RUPA Executive Matt Hodgson standing by his Force

by Staff Writer

Christian Leali’ifano was awarded RUPA's Medal of Excellence on Wednesday, recognized not just for his performances on the field, but also the incredible strength he has shown off it.

Leali’ifano was voted by his peers, including former Wallabies teammate Matt Hodgson, as the player who demonstrated the best performance, leadership, consistency and discipline, both on and off the field, during the international and domestic rugby seasons.

The Western Force veteran and RUPA Player Director said Leali'ifano was an inspiration to those around him.

“Off the field, what Christian has been through and how he’s held himself in the last couple of months, everyone respects that. He gives other people a lot of hope, and people see a lot of strength in him,” he said.

“I was lucky enough to spend a fair bit of time with him in Wallaby camp and toured the UK on several Spring Tours, and he’s a great man.

“He really deserves the award not just for his rugby ability, but for what he does off the field. I know the Brumbies boys will really miss him next year.”

Hodgson took out the 2016 RUPA Community Service Award, recognised for his off-field commitment to raising awareness of mental health.

Hodgson said his community work for LIVIN WA in 2016 which focuses on mental health in remote WA mining sites was motivated by an issue close to his heart.

“My father suffered depression after going through some strokes and some serious issues, so that’s why I’m so passionate about it,” he said.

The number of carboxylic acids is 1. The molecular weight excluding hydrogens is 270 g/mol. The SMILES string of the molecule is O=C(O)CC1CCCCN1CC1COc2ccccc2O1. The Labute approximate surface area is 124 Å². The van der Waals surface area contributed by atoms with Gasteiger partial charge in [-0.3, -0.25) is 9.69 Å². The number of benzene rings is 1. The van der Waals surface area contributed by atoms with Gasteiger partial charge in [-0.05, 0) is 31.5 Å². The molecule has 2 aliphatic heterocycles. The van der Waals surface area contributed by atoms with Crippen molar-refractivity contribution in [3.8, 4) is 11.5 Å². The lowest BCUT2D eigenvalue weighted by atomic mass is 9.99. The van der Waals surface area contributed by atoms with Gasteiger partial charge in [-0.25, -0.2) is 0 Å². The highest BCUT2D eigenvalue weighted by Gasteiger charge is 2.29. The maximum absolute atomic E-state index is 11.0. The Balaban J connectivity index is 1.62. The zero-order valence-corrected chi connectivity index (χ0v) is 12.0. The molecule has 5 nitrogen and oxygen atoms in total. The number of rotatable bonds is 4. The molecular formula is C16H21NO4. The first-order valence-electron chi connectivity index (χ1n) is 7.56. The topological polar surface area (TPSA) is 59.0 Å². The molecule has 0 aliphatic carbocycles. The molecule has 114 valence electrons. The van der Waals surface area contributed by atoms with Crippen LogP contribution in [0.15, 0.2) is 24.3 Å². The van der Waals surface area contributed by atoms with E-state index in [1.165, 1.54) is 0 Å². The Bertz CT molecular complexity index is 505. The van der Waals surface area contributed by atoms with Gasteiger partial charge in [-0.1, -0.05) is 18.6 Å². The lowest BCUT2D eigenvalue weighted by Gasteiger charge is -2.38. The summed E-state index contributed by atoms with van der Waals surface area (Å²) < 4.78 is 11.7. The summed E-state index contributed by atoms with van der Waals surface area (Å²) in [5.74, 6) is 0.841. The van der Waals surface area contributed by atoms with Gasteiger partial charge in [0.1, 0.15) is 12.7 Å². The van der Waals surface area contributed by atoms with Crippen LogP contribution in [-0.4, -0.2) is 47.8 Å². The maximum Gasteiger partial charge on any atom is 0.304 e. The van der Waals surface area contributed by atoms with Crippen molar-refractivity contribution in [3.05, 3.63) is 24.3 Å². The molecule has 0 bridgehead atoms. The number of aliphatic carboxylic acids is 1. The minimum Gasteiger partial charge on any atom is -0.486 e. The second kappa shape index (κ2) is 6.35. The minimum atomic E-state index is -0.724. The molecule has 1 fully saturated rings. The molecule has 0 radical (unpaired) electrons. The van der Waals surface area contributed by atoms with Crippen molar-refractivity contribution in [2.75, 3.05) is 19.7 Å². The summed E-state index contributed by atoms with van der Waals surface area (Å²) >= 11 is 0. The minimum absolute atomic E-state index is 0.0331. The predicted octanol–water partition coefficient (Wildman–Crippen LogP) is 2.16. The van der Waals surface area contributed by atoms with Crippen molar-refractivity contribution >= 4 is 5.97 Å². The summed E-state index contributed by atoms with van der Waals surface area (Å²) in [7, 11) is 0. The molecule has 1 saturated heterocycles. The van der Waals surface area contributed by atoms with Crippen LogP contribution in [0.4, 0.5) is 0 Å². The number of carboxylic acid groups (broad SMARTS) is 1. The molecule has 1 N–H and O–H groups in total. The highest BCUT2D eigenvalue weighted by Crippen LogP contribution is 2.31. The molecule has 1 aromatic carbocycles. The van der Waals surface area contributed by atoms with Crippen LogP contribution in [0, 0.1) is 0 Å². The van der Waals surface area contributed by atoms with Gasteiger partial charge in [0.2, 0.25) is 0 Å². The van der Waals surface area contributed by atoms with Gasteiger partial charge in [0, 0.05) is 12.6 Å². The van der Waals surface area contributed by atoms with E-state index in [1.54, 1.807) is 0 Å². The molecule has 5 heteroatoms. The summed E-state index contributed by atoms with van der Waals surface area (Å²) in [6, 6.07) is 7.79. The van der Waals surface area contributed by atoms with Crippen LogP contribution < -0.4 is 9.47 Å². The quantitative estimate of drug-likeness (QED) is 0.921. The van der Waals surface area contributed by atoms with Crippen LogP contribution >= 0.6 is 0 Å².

“My wife has had some issues with depression in her family too, that’s why we get involved. If we can help one person it’s all worthwhile." - Matt Hodgson

“Every day (with Dad) is living proof that getting behind these charities is worthwhile.”

Hodgson said he was honoured to be able to support the work of LIVIN WA for whom he is an Ambassador and State Committee member.

“If I can help someone in a bad situation break down the stigma and show them ‘it ain't weak to speak’, I’m more than happy to do so.”

Hodgson was quick to credit the Force for the position he finds himself in, able to leverage sport as a tool for change.

"It's definitely important, I know from my perspective they gave me my opportunity.

"If the Force weren’t about I don’t know if I ever would have played Super Rugby.

"Rugby needs teams in WA, there is so much talent growing up there - We are probably a little different to a lot of other states, with an influx of Kiwis, South Africans, even English and a lot of local talent around.

"We have a good core group of players that are going to be playing rugby for a long time... We’re doing a lot as players to ensure the Force is successful both on and off the field."

On the back of the success of the Western Force Wallabies, Hodgson said it was not surprised players are starting to get recognised.

"You've seen Adam (Coleman) and Dane (Haylett-Petty) excel this year after a lot of hard work. I think Luke Morahan should have played a lot more for the Wallabies this year and Jono (Lance) was so close and may have had an opportunity if he didn’t break his arm.

The Force and Waratahs will play in Sydney in round one. Photo: Getty Images"Looking at our last game against the Brumbies this year, we had around 7-10 local guys in our starting team and people don’t often look at that.

"Rugby is pretty new in WA - with it only being around for a decade - so to get that number of locals in a starting Super Rugby team is pretty good. If you look at other teams, you wouldn’t really know how many home grown are in those Rugby strong states."

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